Flow Rates and Tur­bid­ity

Craft Beer & Brewing Magazine - - Gearhead -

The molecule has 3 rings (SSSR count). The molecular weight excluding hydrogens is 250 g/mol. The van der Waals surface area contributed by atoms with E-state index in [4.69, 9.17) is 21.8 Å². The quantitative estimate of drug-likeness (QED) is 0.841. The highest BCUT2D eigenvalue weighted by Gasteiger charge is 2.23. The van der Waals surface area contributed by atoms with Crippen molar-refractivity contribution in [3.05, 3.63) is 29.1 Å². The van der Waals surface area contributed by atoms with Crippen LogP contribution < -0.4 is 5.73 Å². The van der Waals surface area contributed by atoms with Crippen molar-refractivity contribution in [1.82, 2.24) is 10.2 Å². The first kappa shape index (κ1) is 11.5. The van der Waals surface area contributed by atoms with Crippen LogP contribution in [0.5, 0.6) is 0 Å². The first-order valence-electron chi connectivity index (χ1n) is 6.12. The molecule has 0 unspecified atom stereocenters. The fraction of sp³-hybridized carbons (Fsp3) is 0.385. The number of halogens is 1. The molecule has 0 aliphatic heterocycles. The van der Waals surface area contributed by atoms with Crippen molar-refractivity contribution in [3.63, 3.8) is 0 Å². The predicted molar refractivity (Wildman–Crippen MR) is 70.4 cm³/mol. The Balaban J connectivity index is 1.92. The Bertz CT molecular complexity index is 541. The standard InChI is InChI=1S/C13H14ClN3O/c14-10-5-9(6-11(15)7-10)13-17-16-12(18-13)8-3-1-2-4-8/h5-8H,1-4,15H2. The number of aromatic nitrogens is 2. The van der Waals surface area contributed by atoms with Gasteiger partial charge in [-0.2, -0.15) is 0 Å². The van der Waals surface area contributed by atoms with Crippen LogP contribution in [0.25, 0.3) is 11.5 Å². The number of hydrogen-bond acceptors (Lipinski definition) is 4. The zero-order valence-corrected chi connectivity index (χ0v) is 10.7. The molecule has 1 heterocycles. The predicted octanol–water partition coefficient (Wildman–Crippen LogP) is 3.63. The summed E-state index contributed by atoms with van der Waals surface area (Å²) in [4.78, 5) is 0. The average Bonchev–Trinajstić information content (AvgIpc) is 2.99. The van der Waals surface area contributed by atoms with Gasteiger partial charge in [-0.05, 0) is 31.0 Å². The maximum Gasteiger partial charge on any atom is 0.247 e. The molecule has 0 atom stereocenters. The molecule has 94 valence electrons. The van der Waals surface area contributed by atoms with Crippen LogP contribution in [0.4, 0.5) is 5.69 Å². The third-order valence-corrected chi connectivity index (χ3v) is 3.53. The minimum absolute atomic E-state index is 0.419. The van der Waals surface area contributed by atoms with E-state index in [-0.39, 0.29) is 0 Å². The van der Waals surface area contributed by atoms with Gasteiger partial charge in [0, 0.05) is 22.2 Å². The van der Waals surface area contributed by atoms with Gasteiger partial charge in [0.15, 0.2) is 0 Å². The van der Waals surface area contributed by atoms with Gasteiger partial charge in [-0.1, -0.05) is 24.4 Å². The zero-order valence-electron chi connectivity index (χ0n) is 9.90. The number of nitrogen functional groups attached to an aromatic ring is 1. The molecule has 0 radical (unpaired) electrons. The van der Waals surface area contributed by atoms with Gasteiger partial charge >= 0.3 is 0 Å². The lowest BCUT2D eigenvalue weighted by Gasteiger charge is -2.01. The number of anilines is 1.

The slower a beer flows through a cen­trifuge, the more solids are pulled from the liq­uid and the clearer the beer. A brew­ery cen­trifuge can take a lightly hazy beer and turn it bright, or it can take a thick slurry of yeast and pro­teins and spin out clear beer. The more res­i­dence time the beer has in the bowl of the cen­trifuge, the brighter it will be (though a fi­nal pol­ish­ing filter may be needed to achieve the bril­liance req­ui­site in styles such as Pil­sner). The GEA HB-05 unit at Three Weavers runs at an av­er­age of 30 bar­rels per hour. Hops-heavy beers, such as Ex­pa­triot IPA, run slower to re­move more hops mat­ter (about 15−20 bar­rels per hour), and beers that drop bright more eas­ily, such as Sea­farer Kölsch, run through the sys­tem faster (up­ward of 35 bar­rels per hour). Brewers have fine-grain con­trol over how much ma­te­rial is re­moved dur­ing the sep­a­ra­tion, and even tra­di­tion­ally hazy beers such as hefeweizens can be pro­cessed in the cen­trifuge to leave just the right amount of par­ti­cles sus­pended in the beer.

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